proof of his claim at trial." Mitchell v. Data Gen.
Corp., 12 F.3d 1310, 1316 (4th Cir. 1993) (emphasis
added). As a general rule, a non-movant must respond to a
motion for summary judgment with affidavits or other verified
evidence. Celotex Corp., 477 U.S. at 324.
Gilchrist's Particularized Complaint has a notary seal
but fails to indicate that he was administered an
oath. Gilchrist also failed to swear to the
contents of the Particularized Complaint under penalty of
perjury. The Particularized Complaint thus fails to
constitute admissible evidence. United States v.
White, 366 F.3d 291, 300 (4th Cir. 2004).
Response to Defendant Lard's Motion for Summary Judgment
is comprised of the following: (1) an "AFFIDAVIT IN
OPPOSITION TO DEFENDANT MOTION FOR SUMMARY JUDGMENT"
("Gilchrist Affidavit, " ECF No. 77), (2) an
unsworn document entitled "AFFIDAVIT PART TWO LAW AND
ARGUMENT" (ECF No. 77-1), and (3) an unsworn document
entitled "EXHIBIT-LEGAL NOTES, " to which Gilchrist
has attached copies of various medical records that he has
annotated, Offender Request Forms, an Offender Diet Order,
grievance forms, and the second page from Dr. Lard's
Memorandum in Support of Summary Judgment, which Gilchrist
has also annotated (ECF Nos. 77-2 through 77-8). However,
"[i]t is well established that unsworn, unauthenticated
documents cannot be considered on a motion for summary
judgment." Or si v. Kirkwood, 999 F.2d 86, 92
(4th Cir. 1993) (citation omitted). "For documents to be
considered, they 'must be authenticated by and attached
to an affidavit' that meets the strictures of Rule
56." Campbell v. Verizon Va.y Inc.,
812 F.Supp.2d 748, 750 (E.D. Va. 2011) (quoting
Orsi9 999 F.2d at 92). All of
Gilchrist's submissions except his Affidavit run afoul of
these rules. Accordingly, the Court will only consider
Gilchrist's Affidavit in connection with the Motion for
light of the foregoing principles and submissions, the
following facts are established for the purposes of the
Motion for Summary Judgment. All permissible inferences are
drawn in favor of Gilchrist.
arrived at Keen Mountain Correctional Center
("KMCC") on March 3, 2015. (Medical Records 1, ECF
No. 72-2.) During intake, Gilchrist told medical
staff that he suffered from a "very serious stomach
next day, during sick call, Gilchrist complained to a nurse
that he had blood in his stool. (Lard Decl. ¶ 13;
Medical Records 2.) The nurse noted that Gilchrist was not in
acute distress. (Medical Records 2.) The nurse gave Gilchrist
three hemoccult cards and placed him on the doctor's list
for further evaluation. (Id; see also Lard Decl.
March 5, 2015, Gilchrist gave two hemoccult cards to a nurse
at KMCC. (Medical Records 2.) Both were positive for blood.
(Id.) Later that day, a doctor evaluated Gilchrist
for "complain[ts] of blood in his stool, cramps,
diarrhea and painful defecation." (Lard Decl. ¶ 17;
Medical Records 2.) The doctor's impression was that
Gilchrist suffered from severe irritable bowel syndrome
("IBS"). (Lard Decl. ¶ 17; Medical Records 2.)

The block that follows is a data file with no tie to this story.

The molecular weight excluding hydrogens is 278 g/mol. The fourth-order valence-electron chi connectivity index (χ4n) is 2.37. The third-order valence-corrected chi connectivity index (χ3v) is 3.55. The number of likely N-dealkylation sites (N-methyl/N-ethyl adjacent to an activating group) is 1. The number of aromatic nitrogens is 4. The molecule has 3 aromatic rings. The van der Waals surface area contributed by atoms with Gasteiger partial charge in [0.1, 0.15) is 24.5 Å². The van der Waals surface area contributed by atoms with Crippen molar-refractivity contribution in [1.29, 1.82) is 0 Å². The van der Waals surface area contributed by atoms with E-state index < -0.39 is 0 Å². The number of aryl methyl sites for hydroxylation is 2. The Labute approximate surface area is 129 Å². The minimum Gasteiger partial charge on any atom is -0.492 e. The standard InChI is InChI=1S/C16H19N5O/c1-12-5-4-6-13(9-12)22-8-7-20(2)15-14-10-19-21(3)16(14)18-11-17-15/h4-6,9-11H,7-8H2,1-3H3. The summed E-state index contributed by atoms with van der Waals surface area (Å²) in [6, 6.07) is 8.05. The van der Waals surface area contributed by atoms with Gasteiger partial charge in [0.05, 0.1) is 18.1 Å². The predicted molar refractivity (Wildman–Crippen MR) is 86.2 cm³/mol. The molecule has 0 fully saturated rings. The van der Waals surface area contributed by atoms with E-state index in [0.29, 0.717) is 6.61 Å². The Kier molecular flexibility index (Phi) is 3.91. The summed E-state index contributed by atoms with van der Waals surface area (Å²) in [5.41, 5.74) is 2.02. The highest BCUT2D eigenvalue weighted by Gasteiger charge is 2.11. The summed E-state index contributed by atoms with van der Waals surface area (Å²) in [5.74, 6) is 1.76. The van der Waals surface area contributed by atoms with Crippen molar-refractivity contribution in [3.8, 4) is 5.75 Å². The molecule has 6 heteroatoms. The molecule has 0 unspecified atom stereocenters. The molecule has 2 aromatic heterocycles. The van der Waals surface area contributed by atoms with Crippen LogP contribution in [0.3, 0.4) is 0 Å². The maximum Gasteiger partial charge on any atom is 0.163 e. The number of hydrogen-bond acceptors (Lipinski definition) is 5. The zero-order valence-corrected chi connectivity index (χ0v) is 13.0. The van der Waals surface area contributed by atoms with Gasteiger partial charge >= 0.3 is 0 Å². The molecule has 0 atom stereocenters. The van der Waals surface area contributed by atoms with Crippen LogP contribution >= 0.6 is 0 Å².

After reviewing Gilchrist's records, the doctor noted
that Gilchrist had a normal colonoscopy and
esophagogastroduodenoscopy ("EGD") in 2012 and 2013.
(Lard Decl. ¶ 17; Medical Records 2.) The doctor
"discussed at length that Gilchrist did not have
ulcertative colitis." (Lard Decl. ¶ 17.) Gilchrist
"agreed to pursue treatment with neurologic/psych
medications due to [the] ineffectiveness of
anticholinergics." (Id; see Medical Records
March 10, 2015, the doctor who had evaluated Gilchrist
"contacted the psychiatric department to discuss the
benefits of treatment with Elavil 10mg for Gilchrist's
severe IBS" (Lard Decl. ¶ 25.) The doctor did not
want to start Gilchrist on Elavil "without involvement
of the psychological department" because of
Gilchrist's history of bipolar disorder. (Id.)
The next day, "the psychiatric department reported that
Gilchrist had not been on any psychotropic medications since
March 2014, and when he was prescribed these medications he
was only 40% compliant." (Id. ¶ 26;
see Medical Records 19.) The department "asked
the doctor to proceed with the treatment suggested."
(Lard Decl. ¶ 26; see Medical Records 19.)
March 12, 2015, a doctor at KMCC examined Gilchrist because
of Gilchrist's complaints of "weight loss and the
inability to eat certain foods." (Id. ¶
27.) Gilchrist "had positive bowel sounds and tenderness
in the left upper quadrant." (Id.; see
Medical Records 4.) The doctor did not locate any palpable
masses. (Medical Records 4.) The doctor noted that
Gilchrist's 2013 EGD had normal results "other than
a non-obstructing Schatski ring in the lower 1/3 of the
esophagus." (Lard Decl. ¶ 27.) The doctor diagnosed
Gilchrist with leg swelling and IBS. (Medical Records 5.)
Gilchrist's diet order was modified, and the doctor
prescribed Elavil. (Id.)
April 24, 2015, a nurse saw Gilchrist for his complaint that
his medication was not helping with weight loss.
(Id. at 6.) Gilchrist refused to have his vital
signs taken. (Lard Decl. ¶ 29.) The nurse ...